Eastern Europe and the new right

Issue 

Free to Hate: The rise of the new right in post-communist Eastern Europe

By Paul Hockenos

Routledge. 1993. $49 (hb)

Reviewed by Phil Hearse

As the mass anti-bureaucratic movement gathered pace in East Germany (GDR) in November and December 1989, hopes were high among socialists worldwide that a new, democratic, socialist society would result. The leaders of the movement, organised in the New Forum, were almost to a person opponents of capitalist restoration. Their objective was a democratic, but socialist, GDR.

Every Monday evening in the autumn and early winter of 1989, hundreds of thousands of people in Leipzig, the centre of the movement, demonstrated against the regime. But gradually the political character of the demonstrations changed.

The singing of the socialist "Internationale" was gradually replaced by West Germany's national anthem. Support for German unification and hostility to the left became so pervasive that the New Forum leaders lost all influence.

West German fascists were quick to see a new and fertile recruiting ground in the east, sending leafleters to participate in the demonstrations. They got a growing response.

Since then more than a dozen immigrant workers have been murdered and many more injured in pogroms by pro-Nazi skinheads in the former GDR, most notoriously in attacks on immigrant workers' hostels in Rostock and Solingen.

But open fascism is just the tip of the iceberg of the rise of nationalism, chauvinism and ethnic hatreds in Eastern Europe. Ghosts from the past — anti-Semitism, hatred of Romanies, bitter conflicts between ethnic Hungarians and Romanians — have emerged again.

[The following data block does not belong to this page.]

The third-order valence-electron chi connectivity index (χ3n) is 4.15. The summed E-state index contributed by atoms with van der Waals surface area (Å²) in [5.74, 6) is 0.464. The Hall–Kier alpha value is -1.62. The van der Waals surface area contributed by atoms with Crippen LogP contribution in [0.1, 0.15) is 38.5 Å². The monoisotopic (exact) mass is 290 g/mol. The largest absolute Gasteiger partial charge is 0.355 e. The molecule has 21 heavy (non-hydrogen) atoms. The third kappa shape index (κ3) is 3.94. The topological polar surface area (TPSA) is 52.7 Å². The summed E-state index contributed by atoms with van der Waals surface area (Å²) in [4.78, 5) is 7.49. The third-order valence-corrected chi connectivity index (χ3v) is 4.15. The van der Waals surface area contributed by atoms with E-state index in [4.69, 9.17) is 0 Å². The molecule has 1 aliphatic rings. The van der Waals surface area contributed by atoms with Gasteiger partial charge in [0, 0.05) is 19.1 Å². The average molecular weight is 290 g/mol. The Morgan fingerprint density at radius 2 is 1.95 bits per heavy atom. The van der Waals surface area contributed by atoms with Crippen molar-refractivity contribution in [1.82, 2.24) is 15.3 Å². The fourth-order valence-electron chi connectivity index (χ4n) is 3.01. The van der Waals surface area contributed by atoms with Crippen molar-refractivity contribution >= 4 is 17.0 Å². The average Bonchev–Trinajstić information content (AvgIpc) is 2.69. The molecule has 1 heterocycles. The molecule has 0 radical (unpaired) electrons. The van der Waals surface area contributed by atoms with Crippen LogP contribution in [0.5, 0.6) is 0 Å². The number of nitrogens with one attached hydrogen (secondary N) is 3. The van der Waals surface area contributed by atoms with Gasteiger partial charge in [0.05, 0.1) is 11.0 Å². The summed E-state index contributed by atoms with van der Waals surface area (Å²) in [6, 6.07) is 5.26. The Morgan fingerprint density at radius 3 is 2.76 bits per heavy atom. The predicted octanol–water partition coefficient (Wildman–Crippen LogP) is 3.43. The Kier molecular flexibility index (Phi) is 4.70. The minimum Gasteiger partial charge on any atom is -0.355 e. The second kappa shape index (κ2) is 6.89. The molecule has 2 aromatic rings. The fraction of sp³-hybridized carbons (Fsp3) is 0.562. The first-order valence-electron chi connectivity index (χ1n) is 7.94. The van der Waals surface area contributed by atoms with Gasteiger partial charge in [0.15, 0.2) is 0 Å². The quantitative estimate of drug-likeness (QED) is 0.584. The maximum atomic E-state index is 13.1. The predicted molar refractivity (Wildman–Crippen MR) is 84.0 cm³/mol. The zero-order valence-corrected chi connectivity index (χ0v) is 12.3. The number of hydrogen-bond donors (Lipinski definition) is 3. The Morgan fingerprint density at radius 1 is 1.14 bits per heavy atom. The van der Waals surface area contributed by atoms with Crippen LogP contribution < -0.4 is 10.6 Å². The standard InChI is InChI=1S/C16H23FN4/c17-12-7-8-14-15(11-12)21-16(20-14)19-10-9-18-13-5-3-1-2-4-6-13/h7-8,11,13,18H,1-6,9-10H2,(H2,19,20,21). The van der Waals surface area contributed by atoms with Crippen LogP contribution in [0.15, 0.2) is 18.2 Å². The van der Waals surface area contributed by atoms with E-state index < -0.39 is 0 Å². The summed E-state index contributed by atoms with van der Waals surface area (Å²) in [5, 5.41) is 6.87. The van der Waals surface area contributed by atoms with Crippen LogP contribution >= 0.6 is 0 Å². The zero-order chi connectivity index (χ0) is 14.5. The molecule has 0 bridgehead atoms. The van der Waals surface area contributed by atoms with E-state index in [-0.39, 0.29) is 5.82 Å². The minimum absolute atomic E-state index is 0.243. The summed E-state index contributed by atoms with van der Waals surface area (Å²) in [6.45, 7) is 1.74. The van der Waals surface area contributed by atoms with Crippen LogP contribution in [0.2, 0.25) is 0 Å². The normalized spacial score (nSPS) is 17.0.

Paul Hockenos charts the rise of the new east European right. His message is blunt: "parties with racist and nationalist rhetoric find themselves squarely in the political mainstream". The democratic left is way behind the nationalist right wing, both organisationally and in mass influence.

To socialists and democrats internationally who watched the 1980s anti-bureaucratic movements with growing excitement, this outcome is a profound disappointment.

Paul Hockenos, east European correspondent of the US radical journal In These Times, provides a wealth of information on the new right in Poland, the Czech Republic, Romania and Hungary. He identifies the social conditions which provide so much of the political ammunition of nationalism and ethnic hatreds — the unemployment, poverty and destruction of social welfare arising from the attempt to restore capitalism.

But this doesn't answer the basic question — why has this resulted in a surge to the right, rather than the growth of a new, democratic left? In answering this question, Hockenos' generally admirable book is at its weakest.

Broadly speaking, his explanation for the rise of the right is the lack of experience of Western-style "democracy", and the failure of the Western states — including the US — to rapidly integrate eastern Europe into the world capitalist economy and "security" structures like NATO.